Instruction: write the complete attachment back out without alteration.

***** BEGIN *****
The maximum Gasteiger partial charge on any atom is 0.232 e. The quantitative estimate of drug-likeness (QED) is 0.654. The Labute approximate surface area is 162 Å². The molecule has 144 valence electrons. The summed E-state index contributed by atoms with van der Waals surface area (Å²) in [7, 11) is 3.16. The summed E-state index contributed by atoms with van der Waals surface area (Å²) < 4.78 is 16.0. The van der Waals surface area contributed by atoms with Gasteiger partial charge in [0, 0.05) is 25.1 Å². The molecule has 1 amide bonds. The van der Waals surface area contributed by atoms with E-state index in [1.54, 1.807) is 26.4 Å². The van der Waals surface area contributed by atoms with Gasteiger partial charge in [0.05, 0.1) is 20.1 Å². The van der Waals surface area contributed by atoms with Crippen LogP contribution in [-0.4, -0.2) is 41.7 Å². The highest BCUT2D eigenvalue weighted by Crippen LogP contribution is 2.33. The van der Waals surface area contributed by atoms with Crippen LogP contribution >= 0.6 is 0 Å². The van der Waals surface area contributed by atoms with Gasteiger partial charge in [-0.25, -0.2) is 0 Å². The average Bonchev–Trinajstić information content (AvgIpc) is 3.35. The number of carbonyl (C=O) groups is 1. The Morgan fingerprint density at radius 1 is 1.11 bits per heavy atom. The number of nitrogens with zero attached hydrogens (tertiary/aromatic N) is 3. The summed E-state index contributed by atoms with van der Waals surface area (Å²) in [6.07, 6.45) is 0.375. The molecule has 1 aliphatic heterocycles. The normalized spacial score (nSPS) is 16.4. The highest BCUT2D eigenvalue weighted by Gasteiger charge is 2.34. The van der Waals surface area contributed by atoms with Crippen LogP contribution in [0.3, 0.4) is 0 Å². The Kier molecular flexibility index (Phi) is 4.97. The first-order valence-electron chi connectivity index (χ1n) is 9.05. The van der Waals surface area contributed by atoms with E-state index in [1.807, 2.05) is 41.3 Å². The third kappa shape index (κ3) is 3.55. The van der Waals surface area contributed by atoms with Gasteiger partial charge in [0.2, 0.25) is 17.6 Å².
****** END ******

The maximum Gasteiger partial charge on any atom is 0.232 e. The quantitative estimate of drug-likeness (QED) is 0.654. The Labute approximate surface area is 162 Å². The molecule has 144 valence electrons. The summed E-state index contributed by atoms with van der Waals surface area (Å²) in [7, 11) is 3.16. The summed E-state index contributed by atoms with van der Waals surface area (Å²) < 4.78 is 16.0. The van der Waals surface area contributed by atoms with Gasteiger partial charge in [0, 0.05) is 25.1 Å². The molecule has 1 amide bonds. The van der Waals surface area contributed by atoms with E-state index in [1.54, 1.807) is 26.4 Å². The van der Waals surface area contributed by atoms with Gasteiger partial charge in [0.05, 0.1) is 20.1 Å². The van der Waals surface area contributed by atoms with Crippen LogP contribution in [-0.4, -0.2) is 41.7 Å². The highest BCUT2D eigenvalue weighted by Crippen LogP contribution is 2.33. The van der Waals surface area contributed by atoms with Crippen LogP contribution >= 0.6 is 0 Å². The van der Waals surface area contributed by atoms with Gasteiger partial charge in [-0.25, -0.2) is 0 Å². The average Bonchev–Trinajstić information content (AvgIpc) is 3.35. The number of carbonyl (C=O) groups is 1. The Morgan fingerprint density at radius 1 is 1.11 bits per heavy atom. The number of nitrogens with zero attached hydrogens (tertiary/aromatic N) is 3. The summed E-state index contributed by atoms with van der Waals surface area (Å²) in [6.07, 6.45) is 0.375. The molecule has 1 aliphatic heterocycles. The normalized spacial score (nSPS) is 16.4. The highest BCUT2D eigenvalue weighted by Gasteiger charge is 2.34. The van der Waals surface area contributed by atoms with Crippen LogP contribution in [0.3, 0.4) is 0 Å². The Kier molecular flexibility index (Phi) is 4.97. The first-order valence-electron chi connectivity index (χ1n) is 9.05. The van der Waals surface area contributed by atoms with E-state index in [1.807, 2.05) is 41.3 Å². The third kappa shape index (κ3) is 3.55. The van der Waals surface area contributed by atoms with Gasteiger partial charge in [0.2, 0.25) is 17.6 Å².